This story starts in Liberia, the native country of Raj Panjabi, co-founder of Last Mile Health. As a child, Raj was forced to flee Liberia with his family after civil war broke out. He grew up in the United States and went on to attend some of the best medical schools in the country. But he never forgot Liberia.
In 2005, Raj returned to his birthplace as a medical student. The Liberia he returned to was shocking. War had completely depleted the country's resources – only 50 doctors remained for a population of four million.1 He knew that something had to be done. Together, with a team of Liberian civil war survivors, American health workers and USD 6,000 that he had received as a wedding gift, Raj co-founded Last Mile Health – an initiative to provide care for those who otherwise would not have access.
A ground-breaking idea
Raj's idea was radical. Approximately 1.2 million Liberians lack access to health care and many live more than one hour's walk from a clinic.2 So, he proposed bringing health care to them. Raj wanted to train, equip and pay locals to carry out basic health care such as performing tuberculosis screenings, providing medication for those with HIV, hydrating those with diarrhea, and administering antibiotics and nutritional supplements for children.
By 2013, Last Mile Health was supporting 300 health care workers who were providing advice and care for more than 30,000 Liberians.
Despite the promising start, the situation took a turn for the worse.
In March 2014, Ebola was first reported in West Africa. Liberia, where health care resources were already stretched well beyond their limit, was hit the hardest by the outbreak. By August of the same year, the country was reporting between 300 and 400 new cases every week.3 It was clear that Last Mile Health would need to increase their reach – and fast.
A partnership formed amid crisis
This is where UBS stepped in. Prior to the Ebola outbreak, UBS Optimus Foundation had already been supporting Last Mile Health by conducting an evaluation to see how much impact the organization was having and if their health care model could be replicated in other locations.
When Ebola hit, Last Mile Health looked like the ideal organization to help. They were well-positioned to address the outbreak with their diagnosis trainings and they had already developed trust within Liberian communities. The UBS Philanthropy Advisory team worked to connect the project with clients who wanted to help.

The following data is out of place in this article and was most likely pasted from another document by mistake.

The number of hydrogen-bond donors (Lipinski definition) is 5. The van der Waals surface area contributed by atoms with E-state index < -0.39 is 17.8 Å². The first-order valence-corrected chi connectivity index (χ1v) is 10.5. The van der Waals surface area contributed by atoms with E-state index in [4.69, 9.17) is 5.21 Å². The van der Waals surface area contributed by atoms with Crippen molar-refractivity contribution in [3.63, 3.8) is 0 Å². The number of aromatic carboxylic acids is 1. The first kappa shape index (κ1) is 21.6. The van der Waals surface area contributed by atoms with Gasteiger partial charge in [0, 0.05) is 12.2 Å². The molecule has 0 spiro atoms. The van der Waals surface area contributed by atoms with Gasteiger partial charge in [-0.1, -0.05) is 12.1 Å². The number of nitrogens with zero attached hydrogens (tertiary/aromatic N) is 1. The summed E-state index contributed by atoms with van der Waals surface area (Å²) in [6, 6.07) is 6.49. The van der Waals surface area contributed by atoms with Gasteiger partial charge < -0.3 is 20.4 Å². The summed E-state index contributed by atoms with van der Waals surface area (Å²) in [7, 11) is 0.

Armed with the necessary support, Last Mile Health was able to work with the Liberian government to
- Train and employ over 1,300 community health care workers
- Support 38 health facilities across Liberia
- Educate health care workers and community members about how to respond to and contain the outbreak
- Distribute essential personal protective equipment including gloves, goggles and gowns to clinic staff
A future of collaboration
On 13 January, 2016, the World Health Organization declared Liberia to be Ebola free. It was not, however, the end of Last Mile Health or our collaboration with them.
The organization would go on, in collaboration with the Liberian government, to reach close to 700,000 people in more than 2,300 isolated communities and are on track to reach all 1.2 million Liberians living in remote areas by 2021. Research shows that they helped raise the treatment rates for malaria, pneumonia and diarrhea to 85% and increased the percentage of women who give birth in clinics from 50% to 95%.
In 2015, Raj and the UBS Optimus Foundation were awarded a Clinton Global Citizen Award, recognizing extraordinary, visionary and inspiring leadership in solving pressing global challenges.
Last Mile Health is still supported by the UBS Optimus Foundation and UBS Philanthropy Advisory. Raj spoke at our Global Philanthropy Forum in 2017, an event which provided new ideas and chances to build collaborative partnerships.
In the future, Last Mile Health plans to grow their reach to other countries. Raj believes that if his model of professionalized community health workers were scaled up, three million lives could be saved every year in sub-Saharan Africa alone.